Friday, January 20, 2012

Some Climate Warming Skeptics Ready to Ditch the Second Law of Thermodynamics

Image source

I am not a climate warming skeptic. I am a skeptic about everything, especially about scientific claims made by those, like Al Gore and the Coal Alliance, who have a political agenda. For that reason, I follow the climate change debate with a skeptical eye for claims made on either side.

Among those skeptical of alarmist claims about human-caused, or anthropogenic, climate change are some of undoubted ability whose critical evaluation of the work of the mainstream school of climate science, which is closely wedded to projections of massive climate disruption due to human activity, deserves careful attention.

However, because of the politics, much skeptic clamor is as preposterous as any of the nonsense with which Al Gore has managed to pervert the course of public debate and embarrass the scientific community. In some cases, the nonsense is surely propagated with the deliberate intent to deceive, but in most cases the spread of nonsense is likely driven solely by wishful thinking, something that is with us always.

An example of the apparent will of the climate skeptic to believe is provided by the ongoing debate at Tallbloke's Talkshop and at Anthony Watt's web site concerning the "Gravito-Thermal Hypothesis" of Hans Jelbring, a debate of such intensity as to create moments of severe inter-Skeptic friction (and here).

The Jelbring hypothesis is quite obscure. So obscure in fact, that it has been claimed that no one understands it well enough to explain it. But what the hypothesis asserts is that the greenhouse effect:
...can be explained as ... a consequence of known physical laws describing the behaviour of ideal gases in a gravity field.
Now this is a radical claim, published it should be noted, in a peer-reviewed scholarly journal. To understand why it is radical, one needs to be clear as to what the greenhouse effect is.

The so-called greenhouse effect has in fact little to do with greenhouses, but consists in the increase in the Earth's surface temperature attributable to the presence of the atmosphere.

The way that the atmosphere raises the Earth's surface temperature is not immediately apparent. Ignoring internally generated heat, the Eath's surface temperature is largely determined by the amount of radiation received from the Sun. Thus the surface is usually warmer during the day than at night and warmer during the long days of summer than during the short days of winter.

The Sun does not, however, raise the Earth's temperature continuously, because the Earth emits energy to space in the form of heat (i.e., infra-red radiation), at a rate proportional to its temperature. Thus the Earth's temperature fluctuates around a stable equilibrium value, such that planet-wide incoming solar radiation matches planet-wide outgoing infra-red radiation (averaged over the course of the year). Thus any warming tendency is counteracted by an increase in surface temperature and hence an increase in outgoing radiation. Conversely, any cooling tendency is counteracted by a decrease in surface temperature and hence a decrease in outgoing radiation.

Thus, the presence of an atmosphere will make no difference to the mean, planet-wide year-round temperature at the Earth's surface, provide it is transparent to all radiation.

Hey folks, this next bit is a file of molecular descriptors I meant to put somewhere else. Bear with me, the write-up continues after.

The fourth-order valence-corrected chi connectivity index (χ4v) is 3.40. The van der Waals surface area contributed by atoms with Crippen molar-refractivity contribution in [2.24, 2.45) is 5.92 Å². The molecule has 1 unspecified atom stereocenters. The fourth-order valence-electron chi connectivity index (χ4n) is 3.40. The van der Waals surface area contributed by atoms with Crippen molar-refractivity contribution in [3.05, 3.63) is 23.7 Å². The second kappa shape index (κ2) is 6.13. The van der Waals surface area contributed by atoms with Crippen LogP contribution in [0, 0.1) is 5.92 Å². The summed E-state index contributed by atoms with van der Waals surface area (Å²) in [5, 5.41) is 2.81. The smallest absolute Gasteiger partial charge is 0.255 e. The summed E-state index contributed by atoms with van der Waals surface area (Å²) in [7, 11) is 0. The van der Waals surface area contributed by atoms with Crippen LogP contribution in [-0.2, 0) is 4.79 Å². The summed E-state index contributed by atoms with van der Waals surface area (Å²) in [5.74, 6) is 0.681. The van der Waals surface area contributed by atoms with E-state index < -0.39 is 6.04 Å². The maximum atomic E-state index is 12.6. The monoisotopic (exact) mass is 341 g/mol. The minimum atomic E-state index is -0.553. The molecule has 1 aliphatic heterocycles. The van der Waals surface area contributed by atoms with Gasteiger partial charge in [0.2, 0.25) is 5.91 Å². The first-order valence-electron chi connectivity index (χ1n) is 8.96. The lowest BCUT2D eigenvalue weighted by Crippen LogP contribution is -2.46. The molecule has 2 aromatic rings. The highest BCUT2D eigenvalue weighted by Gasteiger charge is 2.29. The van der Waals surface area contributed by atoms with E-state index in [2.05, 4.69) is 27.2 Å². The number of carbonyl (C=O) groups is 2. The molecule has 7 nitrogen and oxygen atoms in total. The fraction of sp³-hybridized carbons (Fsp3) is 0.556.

However, the Earth's atmosphere does affect the temporal and spatial distribution of heat at the Earth's surface by acting as a thermal buffer. For example, it cools the surface during the day, while warming it night. But here we are concerned only with mean, year-round, planet-wide surface temperature which is dictated by the radiant energy balance, and so the temperature buffering effects of the atmosphere, or for that matter of the oceans and Earth's crust, can be ignored.

Moreover, the atmosphere does raise the temperature of the Earth's surface because it is not transparent to all radiation. Although nitrogen and oxygen, the chief constituents of the atmosphere are essentially transparent to solar and infra-red radiation, the atmosphere also contains trace amounts of water vapor, carbon dioxide, methane and ozone, the so-called greenhouse gases (plus water droplets in clouds), all of which absorb radiation, particularly in the infra-red portion of the electromagnetic spectrum.

When a molecule of greenhouse gas absorbs radiation, its temperature, i.e., its kinetic energy or velocity, is raised above the ambient temperature. In time, this energy is either transmitted through collision with circumambient molecules to non-greenhouse gases such as oxygen and nitrogen that make up most of the atmosphere, or it is emitted as infra-red radiation. The radiation may be emitted in any direction, which means that some will intercept the ground and cause surface warming. This is the greenhouse effect that keeps our planet at a temperature consistent with organic life, which is to say approximately 33 K above what it would be without a greenhouse effect. The effect is evident in the difference in temperature usually experienced between clear and cloudy nights. The clouds act as radiators, beaming infra-red radiation to the ground and substantially raising the temperature.

But not so, according to Hans Jelbring.

Jelbring contends that the greenhouse effect is almost entirely the result of a gravitational effect on the atmosphere. Unfortunately, precisely what this effect is supposed to be, no one, as noted above, seems able to clearly explain. However, without overly straining one's intellect to understand the theory, one can rather more easily consider its implications and the empirical evidence that would support it.